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 "Philosophy of History and System of Logic",
a review by Carroll Quigley in The Washington Sunday Star, October 10, 1965,
of a book:
by Morton White.
Harper & Row: New York, 1965


"Philosophy of History And System of Logic"


By Morton White.
Harper & Row. 299 pages. $6.95.



   Philosophy of history suffers from the fact that its practitioners are either philosophers or historians, and almost never have an adequate familiarity with the questions asked and the methods used in both disciplines. This book is no exception. Prof. White is clearly a philosopher and has almost no concern with the problems which engage historians. His title is very misleading, since "historical knowledge" is concerned with the accuracy of a historian's picture of the past, an epistemological problem.

   Prof. White is concerned almost solely with logical problems. His book consists, chiefly, of logical analysis of statements, most of which are not historical statements. In the few cases where he does concern himself with statements made by historians (chiefly pages 64-66), his criticisms are concerned with logic. J. B. Bury, we are told, was guilty of a "logical mistake," while Marc Bloch was "involved in a logical inconsistency." To avoid such errors, "we must hold tight to this logical truth, that explanatory statements do not imply generalizations."

   The trouble with all this is that historians are not concerned with trying to he logical, but with trying to construct a convincing picture of the past. Since they are largely concerned with change, and may be concerned with various irrationalities, they see no need to follow a system of logic, which, like two-valued Greek logic, is not applicable to motion, change, and other irrationalities. Nor are historians much concerned, as White is, with establishing the cause of a historical event.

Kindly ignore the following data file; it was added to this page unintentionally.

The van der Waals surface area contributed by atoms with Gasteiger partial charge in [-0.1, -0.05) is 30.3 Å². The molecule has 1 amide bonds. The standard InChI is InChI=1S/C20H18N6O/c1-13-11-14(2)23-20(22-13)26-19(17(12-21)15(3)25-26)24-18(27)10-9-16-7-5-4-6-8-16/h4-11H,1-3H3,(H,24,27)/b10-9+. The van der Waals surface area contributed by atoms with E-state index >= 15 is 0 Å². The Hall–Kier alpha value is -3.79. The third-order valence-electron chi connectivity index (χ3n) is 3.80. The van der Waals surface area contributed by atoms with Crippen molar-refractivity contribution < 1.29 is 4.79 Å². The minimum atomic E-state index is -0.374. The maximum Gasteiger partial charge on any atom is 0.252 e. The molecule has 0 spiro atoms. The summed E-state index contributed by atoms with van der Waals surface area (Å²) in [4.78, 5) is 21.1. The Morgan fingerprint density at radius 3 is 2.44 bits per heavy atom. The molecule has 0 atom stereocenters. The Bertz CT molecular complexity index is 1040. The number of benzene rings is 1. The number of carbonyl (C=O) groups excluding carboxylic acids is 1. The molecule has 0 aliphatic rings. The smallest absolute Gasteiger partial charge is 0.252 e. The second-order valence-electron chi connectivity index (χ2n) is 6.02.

Historians, as I know them today, are generally very suspicious of single causation (or even of multiple causation in the sense White sees it.)

   There are many meanings of the word "history," as there are many systems of logic. Prof. White ignores this, just as he ignores almost completely the two chief concerns of any historian: (1) That this work be sufficiently similar to the established versions of the subject to satisfy other historians, and (2) that it be sufficiently different, in ways which can be supported by examination of historical evidence, so that it will interest other historians. Prof. White has nothing to say about these two concerns, the evaluation of evidence and the historical consensus. The reason for this failure becomes clear when he finally gives us a definition of what he means by history on page. 223:

   "Since a history asserts causal connections, we may conceive of a history as a logical conjunction of statements most of which are singular causal assertions."

   This statement ignores the connections between written history, historical evidence, and what actually happened in the past, and it emphasizes two matters ("logical conjunction" and "causal connections"), one of which is excluded by the fact that our system of logic is organized in exclusive binary categories: While the subject of history is not so organized, the other is a concern of historians only in a minor and diluted fashion.

-- Carroll Quigley

Attached is an essay by Prof. Quigley's stating his approach to Systems of Logic and the Philosophy of History.



Scan of original review



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